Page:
A blog wholly devoted to the great Dalrymple. He is published in so many places it's hard to keep track. The Skeptical Doctor is the place which does all the work, and so I forgive the American spelling.

Britons once had the right to bear arms just as did Americans. How did it disappear ?

In a salami stylee - a slice at a time. "All the way down the slippery slope" follows the history.

It's not just the jobs that Poles flock to the UK for. While our electronics and space manufacturing sectors may not be too hot (when did anyone last buy an item of consumer electronics made in the UK ?) our thriving abortion industry is a (admittedly tax-subsidised) world leader.


Ten thousand Polish women had abortions in Britain last year, it has been reported, in procedures which are thought to have cost the NHS between £5million and £10m.

Thousands of the women are thought to have come to Britain specifically for the procedure, which is illegal in Poland.

People coming to Britain as temporary workers are given a National Insurance number, which allows them to register with a doctor and have NHS treatment.

Britain is thought to be a particularly popular destination as terminations can be carried out as late as 24 weeks into a pregnancy. In several other EU countries, abortions can not be carried out after 12 weeks.

A pill given to women under nine weeks pregnant costs the NHS about £500 while an operation necessary for those further into pregnancy costs about £1,600 including after-care.


Magistrate quits because "he recently jailed an offender for six months but saw him walking about the town just six weeks later".


Dr Soper said: 'My greatest frustration and that of my colleagues is the very early release of prisoners.'

He said virtually all offenders are released automatically halfway through their sentences, while emergency measures to tackle prison overcrowding means many have another 18 days knocked off their sentences. Yet the judges and magistrates who heard their cases have no say over their early release.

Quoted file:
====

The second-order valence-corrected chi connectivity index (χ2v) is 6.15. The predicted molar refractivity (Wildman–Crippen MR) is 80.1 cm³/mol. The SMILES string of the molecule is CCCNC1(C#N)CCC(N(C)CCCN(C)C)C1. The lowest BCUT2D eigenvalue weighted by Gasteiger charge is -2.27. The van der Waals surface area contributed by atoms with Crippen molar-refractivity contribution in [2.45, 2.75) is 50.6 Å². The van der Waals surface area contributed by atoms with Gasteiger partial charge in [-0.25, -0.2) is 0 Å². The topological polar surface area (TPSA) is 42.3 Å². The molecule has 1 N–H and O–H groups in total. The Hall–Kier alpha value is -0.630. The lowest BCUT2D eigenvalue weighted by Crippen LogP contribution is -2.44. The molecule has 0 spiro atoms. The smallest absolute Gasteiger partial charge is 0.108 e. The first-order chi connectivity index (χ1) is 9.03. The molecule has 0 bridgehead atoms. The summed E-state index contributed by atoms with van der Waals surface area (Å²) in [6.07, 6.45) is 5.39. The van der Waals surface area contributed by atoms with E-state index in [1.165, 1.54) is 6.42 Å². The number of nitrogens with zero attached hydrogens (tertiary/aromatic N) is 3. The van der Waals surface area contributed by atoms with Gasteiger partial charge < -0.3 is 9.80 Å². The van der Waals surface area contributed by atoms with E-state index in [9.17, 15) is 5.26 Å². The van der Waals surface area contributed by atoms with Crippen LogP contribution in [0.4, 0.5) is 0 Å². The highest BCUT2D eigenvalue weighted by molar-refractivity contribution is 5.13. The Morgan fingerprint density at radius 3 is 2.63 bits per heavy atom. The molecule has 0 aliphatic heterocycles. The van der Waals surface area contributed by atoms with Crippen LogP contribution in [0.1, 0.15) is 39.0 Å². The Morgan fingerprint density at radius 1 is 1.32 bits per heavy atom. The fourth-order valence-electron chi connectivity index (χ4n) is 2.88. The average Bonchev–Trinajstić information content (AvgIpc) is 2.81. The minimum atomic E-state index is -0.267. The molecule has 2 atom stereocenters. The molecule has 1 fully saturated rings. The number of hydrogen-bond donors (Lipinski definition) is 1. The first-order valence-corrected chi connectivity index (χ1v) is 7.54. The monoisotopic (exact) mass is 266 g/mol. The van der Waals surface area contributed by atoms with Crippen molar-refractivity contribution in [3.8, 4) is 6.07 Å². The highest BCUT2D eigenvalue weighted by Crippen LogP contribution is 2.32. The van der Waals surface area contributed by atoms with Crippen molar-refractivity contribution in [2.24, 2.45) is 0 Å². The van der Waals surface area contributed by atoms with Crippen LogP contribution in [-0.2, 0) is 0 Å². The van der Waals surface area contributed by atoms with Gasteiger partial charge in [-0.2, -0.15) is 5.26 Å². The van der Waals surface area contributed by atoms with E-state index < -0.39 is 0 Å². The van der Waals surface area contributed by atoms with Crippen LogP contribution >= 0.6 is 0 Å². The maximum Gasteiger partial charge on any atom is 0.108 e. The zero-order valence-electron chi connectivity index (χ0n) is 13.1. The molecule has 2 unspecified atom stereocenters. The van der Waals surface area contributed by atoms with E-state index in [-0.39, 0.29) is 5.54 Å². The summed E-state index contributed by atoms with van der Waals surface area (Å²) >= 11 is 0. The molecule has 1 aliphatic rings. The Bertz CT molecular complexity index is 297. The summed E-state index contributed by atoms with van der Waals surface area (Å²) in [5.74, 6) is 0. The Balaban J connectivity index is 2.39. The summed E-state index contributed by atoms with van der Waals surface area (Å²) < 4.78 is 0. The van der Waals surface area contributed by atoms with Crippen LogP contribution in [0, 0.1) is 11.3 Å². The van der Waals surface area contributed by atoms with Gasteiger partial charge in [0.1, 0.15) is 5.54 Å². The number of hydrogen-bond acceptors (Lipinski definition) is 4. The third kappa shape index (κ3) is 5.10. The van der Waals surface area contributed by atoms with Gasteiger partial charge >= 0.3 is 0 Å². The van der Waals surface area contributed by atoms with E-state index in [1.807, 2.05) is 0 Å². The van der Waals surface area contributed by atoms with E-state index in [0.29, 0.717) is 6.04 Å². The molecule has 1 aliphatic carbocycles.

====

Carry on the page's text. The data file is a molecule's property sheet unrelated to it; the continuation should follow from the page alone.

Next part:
Dr Soper said magistrates considered 'very hard' how to punish criminals, and added: 'It is frustrating when that careful thought seems to be undermined. It has certainly reduced my confidence in the system.'

Community service and unpaid work have been trumpeted by ministers as punishments to help ease jail overcrowding, but Dr Soper said his own research locally showed only 60-65 per cent of offenders bothered to turn up.

Police were increasingly preferring to deal with offenders through cautions and on-the-spot fines rather than charging them and sending them to court, he said - undermining the principle of public and media scrutiny of justice.

Dr Soper said: 'It is not just minor cases they deal with - theft and violence are included and this court recently had a violent offender who had previously been cautioned by the police for causing grievous bodily harm.'

In his years as a JP, Dr Soper said, the number of courts in West Suffolk had dropped from six to three - and will soon be cut to just one.

'The idea of local justice, one of the strengths of the system, is disappearing fast,' he said.

'Now I hear that the courts budget is to be cut further, so what next?'

Blimey. When Micael Portillo, who lost his political stomach in 1997 and has since reinvented himself as touchy-feely Mr Nice Guy, says "Britain has lost the stomach for a fight" I think we should take notice.

It raises questions about the stamina of our nation and the resolve of our political class. It is an uncomfortable conclusion that Britain, with nuclear weapons, cruise missiles, aircraft carriers and the latest generation of fighter-bombers, is incapable of securing a medium-size conurbation. Making Basra safe was an essential part of the overall strategy; having committed ourselves to our allies we let them down.

The extent of Britain’s fiasco has been masked by the media’s relief that we are at last leaving Iraq. Those who have been urging Britain to quit are not in a strong position to criticise the government’s lack of staying power. Reporting of Basra has mainly focused on British casualties and the prospect for withdrawal. The British media and public have shown scant regard for our failure to protect Iraqis, so the British nation, not just its government, has attracted distrust. We should reflect on what sort of country we have become. We may enjoy patronising Americans but they demonstrate a fibre that we now lack.